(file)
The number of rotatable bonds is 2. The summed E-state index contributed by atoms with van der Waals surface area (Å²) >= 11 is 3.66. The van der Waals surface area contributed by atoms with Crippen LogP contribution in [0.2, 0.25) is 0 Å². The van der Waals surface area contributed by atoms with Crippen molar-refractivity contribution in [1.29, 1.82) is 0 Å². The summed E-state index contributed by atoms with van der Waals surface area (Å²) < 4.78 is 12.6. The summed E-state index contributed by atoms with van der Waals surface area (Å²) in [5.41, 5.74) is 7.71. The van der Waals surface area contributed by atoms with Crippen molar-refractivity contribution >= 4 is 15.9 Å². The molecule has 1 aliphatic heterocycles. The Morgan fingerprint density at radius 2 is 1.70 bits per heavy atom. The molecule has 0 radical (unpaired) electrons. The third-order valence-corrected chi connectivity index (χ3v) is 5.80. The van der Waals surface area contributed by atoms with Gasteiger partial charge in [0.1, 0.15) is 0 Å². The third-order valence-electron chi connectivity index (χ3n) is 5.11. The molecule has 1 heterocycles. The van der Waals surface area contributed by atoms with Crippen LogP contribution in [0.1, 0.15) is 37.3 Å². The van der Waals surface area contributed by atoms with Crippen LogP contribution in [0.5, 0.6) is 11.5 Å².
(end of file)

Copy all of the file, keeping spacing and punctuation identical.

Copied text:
The number of rotatable bonds is 2. The summed E-state index contributed by atoms with van der Waals surface area (Å²) >= 11 is 3.66. The van der Waals surface area contributed by atoms with Crippen LogP contribution in [0.2, 0.25) is 0 Å². The van der Waals surface area contributed by atoms with Crippen molar-refractivity contribution in [1.29, 1.82) is 0 Å². The summed E-state index contributed by atoms with van der Waals surface area (Å²) < 4.78 is 12.6. The summed E-state index contributed by atoms with van der Waals surface area (Å²) in [5.41, 5.74) is 7.71. The van der Waals surface area contributed by atoms with Crippen molar-refractivity contribution >= 4 is 15.9 Å². The molecule has 1 aliphatic heterocycles. The Morgan fingerprint density at radius 2 is 1.70 bits per heavy atom. The molecule has 0 radical (unpaired) electrons. The third-order valence-corrected chi connectivity index (χ3v) is 5.80. The van der Waals surface area contributed by atoms with Gasteiger partial charge in [0.1, 0.15) is 0 Å². The third-order valence-electron chi connectivity index (χ3n) is 5.11. The molecule has 1 heterocycles. The van der Waals surface area contributed by atoms with Crippen LogP contribution in [0.1, 0.15) is 37.3 Å². The van der Waals surface area contributed by atoms with Crippen LogP contribution in [0.5, 0.6) is 11.5 Å².